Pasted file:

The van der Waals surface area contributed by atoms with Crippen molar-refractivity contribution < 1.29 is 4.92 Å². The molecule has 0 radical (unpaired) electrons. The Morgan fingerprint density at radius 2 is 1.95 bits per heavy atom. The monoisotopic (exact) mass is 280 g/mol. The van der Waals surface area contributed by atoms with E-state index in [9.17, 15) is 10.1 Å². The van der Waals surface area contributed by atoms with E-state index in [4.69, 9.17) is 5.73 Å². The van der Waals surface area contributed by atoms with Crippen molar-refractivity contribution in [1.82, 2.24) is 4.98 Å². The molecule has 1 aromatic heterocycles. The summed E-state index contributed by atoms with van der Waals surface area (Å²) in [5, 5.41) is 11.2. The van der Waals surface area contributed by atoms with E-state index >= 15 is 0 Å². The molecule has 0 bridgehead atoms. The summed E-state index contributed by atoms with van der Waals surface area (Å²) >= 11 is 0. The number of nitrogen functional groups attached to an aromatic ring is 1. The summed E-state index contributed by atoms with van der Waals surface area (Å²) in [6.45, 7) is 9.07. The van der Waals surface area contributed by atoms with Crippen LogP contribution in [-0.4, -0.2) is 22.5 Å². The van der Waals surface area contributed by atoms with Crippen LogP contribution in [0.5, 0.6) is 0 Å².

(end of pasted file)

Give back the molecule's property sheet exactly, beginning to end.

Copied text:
The van der Waals surface area contributed by atoms with Crippen molar-refractivity contribution < 1.29 is 4.92 Å². The molecule has 0 radical (unpaired) electrons. The Morgan fingerprint density at radius 2 is 1.95 bits per heavy atom. The monoisotopic (exact) mass is 280 g/mol. The van der Waals surface area contributed by atoms with E-state index in [9.17, 15) is 10.1 Å². The van der Waals surface area contributed by atoms with E-state index in [4.69, 9.17) is 5.73 Å². The van der Waals surface area contributed by atoms with Crippen molar-refractivity contribution in [1.82, 2.24) is 4.98 Å². The molecule has 1 aromatic heterocycles. The summed E-state index contributed by atoms with van der Waals surface area (Å²) in [5, 5.41) is 11.2. The van der Waals surface area contributed by atoms with E-state index >= 15 is 0 Å². The molecule has 0 bridgehead atoms. The summed E-state index contributed by atoms with van der Waals surface area (Å²) >= 11 is 0. The number of nitrogen functional groups attached to an aromatic ring is 1. The summed E-state index contributed by atoms with van der Waals surface area (Å²) in [6.45, 7) is 9.07. The van der Waals surface area contributed by atoms with Crippen LogP contribution in [-0.4, -0.2) is 22.5 Å². The van der Waals surface area contributed by atoms with Crippen LogP contribution in [0.5, 0.6) is 0 Å².